Wednesday, July 29, 2009
So I ask: "what is the best translation of this passage?" I am particularly concerned with the translation of the Greek words normally translated as "righteousness" and "faith," and will be talking about these issues some below. Here are the two verses in the original language, as it was first written by Paul in Greek:
Οὐ γὰρ ἐπαισχύνομαι τὸ εὐαγγέλιον, δύναμις γὰρ θεοῦ ἐστιν εἰς σωτηρίαν παντὶ τῷ πιστεύοντι, Ἰουδαίῳ τε πρῶτον καὶ Ελληνι:
δικαιοσύνη γὰρ θεοῦ ἐν αὐτῷ ἀποκαλύπτεται ἐκ πίστεως εἰς πίστιν, καθὼς γέγραπται, Ὁ δὲ δίκαιος ἐκ πίστεως ζήσεται.
In translating this passage, I want to give close consideration to the following Greek words/phrases: παντὶ τῷ πιστεύοντι; δικαιοσύνη γὰρ θεοῦ ἐν αὐτῷ ἀποκαλύπτεται ἐκ πίστεως εἰς πίστιν; Ὁ δὲ δίκαιος ἐκ πίστεως ζήσεται.
The key terms (pisteuo and pistis; and dikaiosune and dikaios)whose meaning is complex come from two roots. The first set of terms are pisteuonti (verb/participle form) and pistis (noun form). The second set of terms are dikaiosune' (abstract noun) and dikaios ( personal noun). Most translations render the phrase in which pisteuonti is used as "to everyone who believes" or "to everyone who has faith." And, most translations render the phrase in which pisteos and pistis occur as "from faith to faith." But, if you look through the ancient Greek dictionaries and begin to explore how pistis or it's verb form pisteuo can be translated, then matters get a little complicated. Because the verb pisteuo indicates a trustful way of being, a faithful way of being, instead of just a cognitive commitment (belief that something is true). It seems to me that it would make a lot of sense to translate the first phrase "to everyone who is faithful" or "to everyone who lives in trust" instead of "to everyone who believes." And, in v. 17, it may be better to translate "from faithfulness to faithfulness," instead of "from faith to faith." The important point is this, this Greek word that Paul uses pisteuo and pistis to describe this holy state of being between God and humanity - he describes a "way of being," not simply a "belief." A way of being includes the commitment of mind, heart and life. When Paul spoke earlier about the "obedience of faith," he describes this total commitment, this way of devotion to God, that does not just mean a belief of the mind, but a total commitment of the self and course of life to God. Later when Paul is trying to clarify just what this desired way of being is, he puts Abraham forward as an example, talking of how Abraham demonstrated "pistis" in believing the promise of God, acting out of trust in God, showing allegiance and devotion to God in his obedient and trustful response to God. But, it is the nature of God who comes to humans as faithful and trustworthy and merciful that awakens this trusting devotion in human beings. So, I understand this trustworthy, merciful, compassionate character of God as "the righteousness (or justice) of God that is revealed in the Gospel." And, it is that loving, merciful, trusting way of being that is revealed from the faithfulness of God in Jesus to the faithful/trusting response of human beings who have been encountered by God in the Gospel. The translation 'from faith to faith' just doesn't quite get that.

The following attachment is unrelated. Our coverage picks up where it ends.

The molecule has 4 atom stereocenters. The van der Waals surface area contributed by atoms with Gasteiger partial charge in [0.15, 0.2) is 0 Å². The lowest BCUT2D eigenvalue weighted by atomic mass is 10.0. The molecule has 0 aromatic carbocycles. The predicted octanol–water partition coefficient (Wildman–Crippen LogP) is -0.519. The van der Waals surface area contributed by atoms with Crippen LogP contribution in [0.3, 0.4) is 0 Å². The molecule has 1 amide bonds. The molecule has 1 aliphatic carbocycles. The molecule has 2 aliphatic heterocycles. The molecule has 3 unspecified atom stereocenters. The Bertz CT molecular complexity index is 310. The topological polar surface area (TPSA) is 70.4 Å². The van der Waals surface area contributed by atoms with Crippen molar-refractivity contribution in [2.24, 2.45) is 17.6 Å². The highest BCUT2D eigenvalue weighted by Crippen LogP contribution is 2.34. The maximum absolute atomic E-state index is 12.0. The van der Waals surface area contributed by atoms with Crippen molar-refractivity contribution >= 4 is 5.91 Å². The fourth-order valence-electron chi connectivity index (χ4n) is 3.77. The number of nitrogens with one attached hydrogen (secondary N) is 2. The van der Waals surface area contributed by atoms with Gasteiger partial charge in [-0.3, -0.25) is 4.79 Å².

And, that leads to a discussion of what the term "dikaiosune tou theou" means. It is normally translated "righteousness of God." Clearly it is an attribute of God - perhaps the central thing about God. The term "dikaiosune" is regularly translated as "justice." But, this term rather than being an abstract legal term, describes a way of action and being by which God "makes things right." So, whether we translate the word as "righteousness" or "justice," the important thing to know is that it describes the way of being in which God makes things right, set things straight, brings justice and healing and wholeness to human life. The way God has done that is in Jesus. Jesus is God's way of making things right, whole, well on earth. This "righteousness of God (God's holy way of making things right)" is revealed in the Gospel from the faithful/trusting/trustworthy way of being of God to the corresponding faithful/trusting way of being human. I, following Barth's translation, expect that this means from faithfulness to God's covenant with Abraham to bless all the peoples to the faithful obedience of those who have been awakened by God's faithfulness revealed in Christ. At each point, we find that there is the action of God and the response of humans - in one dynamic holy movement - this gracious movement and power is what we mean when we say "the Gospel of Christ." This response of humanity begins and is empowered by the response of the holy Son of Man, Jesus. In him, God comes to humanity, but, also, humanity comes to God.